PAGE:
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bring a church to agree in such as with impenitence, it then becomes harsh conclusion as this, so every a just ground of exclusion accor. thing else must be a matter of for. ding to this rule. But, even in bearance, and their zeal for, and this case, you deny that they are attachment to the word of God heathens and publicans; by which must be relaxed to give place to you cannot mean avowed idolaters nobody knows what.

and Roman tax-gatherers, for no. 3. This rule in many cases body maintains this; your meaning would make void our Lord's plain must be, that they are not unfit law of discipline, Matt. xviii. 15- persons for the Christian commu. 18. Though a member should com- nion notwithstanding their obstimit a trespass against his brother, nate impenitency, nor has Christ and continue impenitent after the enjoined to treat as such by put. use of all the means there pre- ting them away. This I think scribed to bring him to repent- clearly overturns our Lord's rule, ance; yet unless the church can and flatly contradicts it. positively determine that this offence, if not repented of, will

To the Editor of the New Evangelical finally exclude him from salvation,

Magazine. he must not be treated as an sir, heathen man and publican, accord A MINISTer lately spealing to Christ's direction. That | ing upon the subject of Salvation, you could not follow out this divine told his hearers, « If Immanuel rule is also plain from the question put not away sin before he expired you put upon it, viz. “Would God

on Calvary's tree, sin is not now appoint his disciples to treat those

put away.” “ Christ died the as heathens and publicans, who, I death due to sin when he was cut though they should persist in the off from communion with his conduct censured by them, are not Father.” The apostle Paul appears heathens and publicans ?" Now if I to have thought differently when neither the offence, nor persisting | he says, “ Christ died for our sins." in it will warrant a church to treat | But as I am not capable of handa person as a heathen man and pub- ling the subject, shall feel much lican, then it is plain that this rule

obliged to you or any of your corof discipline ought not to be fol.

respondents for an answer to the lowed, for Christ assigns no other following

following query. cause for the treatment he there

Was the atonement for sin prescribes. If the conduct cen

completed before Christ died, and sured by them is no cause for such

what did Christ mean when he treatment, they can have no cause I said, " It is finished.” A. C. R. for it at all; for they have no authority to treat any in this manner whose conduct they do not ! A constant reader who has lately censure for some transgression of had his mind much exercised on the Christ's law, and the rule prescribes doctrine of divine providence, is no appeal from their judgment to desirous of asking whether there is any other tribunal on earth. The not only a general, but a special nature or degree of the original and particular providence over offence is not mentioned, and so the Lord's own redeemed peoplemakes no part of the rule. It may to doubt a special providence apbe such an offence as a brother may pears to the writer to strike at the commit seven times in a day, and faith, the hope, and comfort, so yet be forgiven upon his professing necessary to support the tried repentance, see Luke xvii. 3, 4. | Christian in seasons of affliction. but if justified, or persisted in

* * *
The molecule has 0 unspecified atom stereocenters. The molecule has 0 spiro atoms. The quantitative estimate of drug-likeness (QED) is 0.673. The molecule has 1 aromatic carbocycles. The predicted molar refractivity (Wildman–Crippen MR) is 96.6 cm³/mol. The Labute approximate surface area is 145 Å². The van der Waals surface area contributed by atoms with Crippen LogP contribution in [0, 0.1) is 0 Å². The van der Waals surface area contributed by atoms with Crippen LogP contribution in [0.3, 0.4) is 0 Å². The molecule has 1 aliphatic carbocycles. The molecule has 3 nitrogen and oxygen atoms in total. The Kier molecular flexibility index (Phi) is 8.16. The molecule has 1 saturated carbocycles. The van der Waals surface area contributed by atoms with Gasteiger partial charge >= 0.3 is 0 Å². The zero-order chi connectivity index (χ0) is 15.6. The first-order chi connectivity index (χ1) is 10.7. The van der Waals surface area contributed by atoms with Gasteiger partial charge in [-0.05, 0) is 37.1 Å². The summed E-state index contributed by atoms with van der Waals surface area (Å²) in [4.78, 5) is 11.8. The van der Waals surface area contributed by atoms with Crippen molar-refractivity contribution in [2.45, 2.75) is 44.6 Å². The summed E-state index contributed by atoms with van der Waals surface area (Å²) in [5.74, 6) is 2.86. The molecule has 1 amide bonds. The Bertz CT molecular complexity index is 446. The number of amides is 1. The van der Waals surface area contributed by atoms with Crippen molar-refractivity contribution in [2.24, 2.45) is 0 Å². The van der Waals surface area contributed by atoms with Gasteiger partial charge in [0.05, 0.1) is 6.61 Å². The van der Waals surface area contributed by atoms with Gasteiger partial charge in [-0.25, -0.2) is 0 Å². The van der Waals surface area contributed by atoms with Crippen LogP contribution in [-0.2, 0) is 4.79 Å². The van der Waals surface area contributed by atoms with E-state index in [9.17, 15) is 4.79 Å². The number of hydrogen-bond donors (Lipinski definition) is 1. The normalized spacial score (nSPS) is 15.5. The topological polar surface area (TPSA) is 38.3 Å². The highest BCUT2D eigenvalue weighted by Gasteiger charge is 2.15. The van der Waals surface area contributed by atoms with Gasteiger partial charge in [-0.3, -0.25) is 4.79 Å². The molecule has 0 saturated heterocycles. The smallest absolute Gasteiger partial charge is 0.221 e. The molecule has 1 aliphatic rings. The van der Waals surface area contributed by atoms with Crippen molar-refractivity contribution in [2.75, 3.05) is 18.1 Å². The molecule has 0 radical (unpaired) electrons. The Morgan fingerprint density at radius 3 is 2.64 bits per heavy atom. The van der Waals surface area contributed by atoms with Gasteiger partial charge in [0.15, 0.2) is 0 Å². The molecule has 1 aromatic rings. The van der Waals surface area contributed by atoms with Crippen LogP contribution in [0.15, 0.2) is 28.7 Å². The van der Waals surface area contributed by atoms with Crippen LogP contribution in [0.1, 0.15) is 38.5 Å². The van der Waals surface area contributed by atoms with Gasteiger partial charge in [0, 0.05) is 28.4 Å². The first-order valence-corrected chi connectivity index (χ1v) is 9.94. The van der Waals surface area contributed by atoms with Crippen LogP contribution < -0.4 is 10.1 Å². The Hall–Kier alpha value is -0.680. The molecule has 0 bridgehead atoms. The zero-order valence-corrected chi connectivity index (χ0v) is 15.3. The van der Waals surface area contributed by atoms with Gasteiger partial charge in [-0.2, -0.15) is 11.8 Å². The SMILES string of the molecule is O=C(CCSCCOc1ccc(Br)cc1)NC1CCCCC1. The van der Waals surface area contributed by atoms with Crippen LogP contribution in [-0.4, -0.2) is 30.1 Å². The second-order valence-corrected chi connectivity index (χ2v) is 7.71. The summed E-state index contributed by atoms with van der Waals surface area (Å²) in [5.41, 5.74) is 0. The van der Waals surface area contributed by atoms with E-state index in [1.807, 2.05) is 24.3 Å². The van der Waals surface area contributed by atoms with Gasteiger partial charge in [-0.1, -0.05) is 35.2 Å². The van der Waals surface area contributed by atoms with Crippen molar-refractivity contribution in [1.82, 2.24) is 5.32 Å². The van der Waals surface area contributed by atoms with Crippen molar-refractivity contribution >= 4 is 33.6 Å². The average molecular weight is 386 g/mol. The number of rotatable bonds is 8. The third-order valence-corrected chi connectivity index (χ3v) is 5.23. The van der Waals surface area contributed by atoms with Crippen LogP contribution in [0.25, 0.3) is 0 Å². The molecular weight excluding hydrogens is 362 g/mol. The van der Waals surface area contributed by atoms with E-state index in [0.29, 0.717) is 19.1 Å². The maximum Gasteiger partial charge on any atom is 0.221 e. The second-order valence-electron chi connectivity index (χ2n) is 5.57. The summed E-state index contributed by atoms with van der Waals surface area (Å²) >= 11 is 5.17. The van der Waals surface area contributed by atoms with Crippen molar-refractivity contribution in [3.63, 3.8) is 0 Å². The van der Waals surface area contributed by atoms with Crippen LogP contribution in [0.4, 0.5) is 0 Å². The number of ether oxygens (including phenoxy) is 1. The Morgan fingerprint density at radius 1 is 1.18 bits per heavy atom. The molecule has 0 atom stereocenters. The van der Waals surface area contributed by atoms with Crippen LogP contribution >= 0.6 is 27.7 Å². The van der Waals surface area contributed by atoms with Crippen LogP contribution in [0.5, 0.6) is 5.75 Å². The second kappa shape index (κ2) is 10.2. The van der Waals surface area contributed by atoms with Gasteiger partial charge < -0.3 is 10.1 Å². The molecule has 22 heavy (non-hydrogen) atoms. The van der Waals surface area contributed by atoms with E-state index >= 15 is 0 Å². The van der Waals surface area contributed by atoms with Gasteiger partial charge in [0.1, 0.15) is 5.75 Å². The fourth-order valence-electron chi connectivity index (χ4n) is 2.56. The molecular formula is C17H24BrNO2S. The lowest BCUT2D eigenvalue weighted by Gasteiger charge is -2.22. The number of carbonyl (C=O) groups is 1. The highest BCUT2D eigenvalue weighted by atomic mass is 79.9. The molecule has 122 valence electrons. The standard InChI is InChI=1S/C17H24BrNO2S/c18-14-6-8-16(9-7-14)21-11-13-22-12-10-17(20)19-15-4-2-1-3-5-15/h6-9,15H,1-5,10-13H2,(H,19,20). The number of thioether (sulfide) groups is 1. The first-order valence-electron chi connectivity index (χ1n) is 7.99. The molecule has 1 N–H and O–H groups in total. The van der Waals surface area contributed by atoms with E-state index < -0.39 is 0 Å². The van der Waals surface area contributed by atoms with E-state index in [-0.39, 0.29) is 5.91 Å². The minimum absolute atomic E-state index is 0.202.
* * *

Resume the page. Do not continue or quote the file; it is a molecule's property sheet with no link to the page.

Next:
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Theological Review.

Female Scripture Biography: including nine excellence, he must paint with

an Essay on what Christianity has less gaudy colours. “I will, says an done for Women. By FRANCIS apostle, that women adorn themselves Augustus Cox, M. A. 2 vols. 8vo. in modest apparel, with shamefacedabout 500 pages each. Price 24s. ness and sobriety; not with broidered boards. London. Gale and fen- | hair, or gold or pearls, or costly array, ner, 1817.

but (which becometh women profesIt may be thought a homely, but it / sing godliness) with good works.” certainly was a very significant des. It is added “ Let the woman learn in cription which the late Mr. Fuller silence, with all subjection-but I sufwas accustomed to give of the writ | fer not a woman to teach, nor to ings of one of his “ dearest brethren" usurp authority over the man, but to when he termed them “ Veal pie be in silence; for Adam was first without either pepper or salt." It formed then Eve: and Adam was not would appear that he himself was deceived, but the woman being defond of a little seasoning; and, to speak ceived was in the transgression." the truth, we have no objection to it 1 Tim. ii. 9-14. “ Wives be in subourselves, provided it be dealt outjection to your own husbands”-and in moderation. Yet we should think your “ adorning let it be that ornait very possible to select a dish, to ment of a meek and quiet spirit, which which neither“ Mrs. Raffald,” nor the is in the sight of God of great price : “Domestic Cookery," would recom- For after this manner in old times the mend the application of pungent holy women also, who trusted in God, spices--but would rather direct their adorned themselves, being in subjecbeing served up in the plainest and tion unto their own husbands: Even simplest manner without any adven- as Sarah obeyed Abraham, calling titious aid from the culinary art. him lord," or master. 1 Pet. iii. 1-6. Now it strikes us that there is a con- Here is the standard of all true siderable analogy between the food of female excellence; and it is manifest the body and that of the mind and at first view, that the writer of Female that if there be certain articles of diet Biography, who makes a point of rewhich disdain to receive improvement ducing all the graces of character to from the skill of a “ French cook,” | this model or rule, though he may it will hold equally true, that there embellish his composition with the are also literary undertakings of flowers of rhetoric, he can avail himwhich simplicity and plainness are self of neither the marvellous, nor their highest ornament.